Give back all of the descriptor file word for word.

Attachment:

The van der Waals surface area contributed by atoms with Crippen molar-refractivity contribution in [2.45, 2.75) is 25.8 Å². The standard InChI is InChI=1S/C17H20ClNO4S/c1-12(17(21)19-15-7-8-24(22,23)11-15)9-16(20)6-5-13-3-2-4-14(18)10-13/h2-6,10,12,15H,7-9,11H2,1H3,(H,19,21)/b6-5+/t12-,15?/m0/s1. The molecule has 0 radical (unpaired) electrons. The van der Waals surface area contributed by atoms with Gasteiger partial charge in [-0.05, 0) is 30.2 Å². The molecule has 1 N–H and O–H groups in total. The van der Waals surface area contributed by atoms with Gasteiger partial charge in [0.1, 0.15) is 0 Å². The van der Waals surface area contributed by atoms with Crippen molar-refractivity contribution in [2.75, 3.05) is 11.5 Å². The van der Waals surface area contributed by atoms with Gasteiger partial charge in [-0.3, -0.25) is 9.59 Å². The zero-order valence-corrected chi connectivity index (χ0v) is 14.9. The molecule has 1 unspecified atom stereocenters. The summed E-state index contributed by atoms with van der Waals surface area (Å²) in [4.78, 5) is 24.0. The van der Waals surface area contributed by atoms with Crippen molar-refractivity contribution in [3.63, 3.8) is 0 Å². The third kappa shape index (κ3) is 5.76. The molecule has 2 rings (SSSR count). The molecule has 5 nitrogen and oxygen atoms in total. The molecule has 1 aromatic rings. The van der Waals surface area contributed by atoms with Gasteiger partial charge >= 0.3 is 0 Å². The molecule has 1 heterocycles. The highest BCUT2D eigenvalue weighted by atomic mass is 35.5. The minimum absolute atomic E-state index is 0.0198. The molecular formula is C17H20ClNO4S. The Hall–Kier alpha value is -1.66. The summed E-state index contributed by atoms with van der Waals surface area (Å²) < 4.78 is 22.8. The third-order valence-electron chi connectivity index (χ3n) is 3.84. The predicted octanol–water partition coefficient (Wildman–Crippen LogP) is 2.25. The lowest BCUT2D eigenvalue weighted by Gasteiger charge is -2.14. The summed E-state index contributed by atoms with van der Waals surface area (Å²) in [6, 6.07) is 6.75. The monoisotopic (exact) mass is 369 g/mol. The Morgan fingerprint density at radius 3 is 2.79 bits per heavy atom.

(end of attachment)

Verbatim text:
The van der Waals surface area contributed by atoms with Crippen molar-refractivity contribution in [2.45, 2.75) is 25.8 Å². The standard InChI is InChI=1S/C17H20ClNO4S/c1-12(17(21)19-15-7-8-24(22,23)11-15)9-16(20)6-5-13-3-2-4-14(18)10-13/h2-6,10,12,15H,7-9,11H2,1H3,(H,19,21)/b6-5+/t12-,15?/m0/s1. The molecule has 0 radical (unpaired) electrons. The van der Waals surface area contributed by atoms with Gasteiger partial charge in [-0.05, 0) is 30.2 Å². The molecule has 1 N–H and O–H groups in total. The van der Waals surface area contributed by atoms with Gasteiger partial charge in [0.1, 0.15) is 0 Å². The van der Waals surface area contributed by atoms with Crippen molar-refractivity contribution in [2.75, 3.05) is 11.5 Å². The van der Waals surface area contributed by atoms with Gasteiger partial charge in [-0.3, -0.25) is 9.59 Å². The zero-order valence-corrected chi connectivity index (χ0v) is 14.9. The molecule has 1 unspecified atom stereocenters. The summed E-state index contributed by atoms with van der Waals surface area (Å²) in [4.78, 5) is 24.0. The van der Waals surface area contributed by atoms with Crippen molar-refractivity contribution in [3.63, 3.8) is 0 Å². The third kappa shape index (κ3) is 5.76. The molecule has 2 rings (SSSR count). The molecule has 5 nitrogen and oxygen atoms in total. The molecule has 1 aromatic rings. The van der Waals surface area contributed by atoms with Gasteiger partial charge >= 0.3 is 0 Å². The molecule has 1 heterocycles. The highest BCUT2D eigenvalue weighted by atomic mass is 35.5. The minimum absolute atomic E-state index is 0.0198. The molecular formula is C17H20ClNO4S. The Hall–Kier alpha value is -1.66. The summed E-state index contributed by atoms with van der Waals surface area (Å²) < 4.78 is 22.8. The third-order valence-electron chi connectivity index (χ3n) is 3.84. The predicted octanol–water partition coefficient (Wildman–Crippen LogP) is 2.25. The lowest BCUT2D eigenvalue weighted by Gasteiger charge is -2.14. The summed E-state index contributed by atoms with van der Waals surface area (Å²) in [6, 6.07) is 6.75. The monoisotopic (exact) mass is 369 g/mol. The Morgan fingerprint density at radius 3 is 2.79 bits per heavy atom.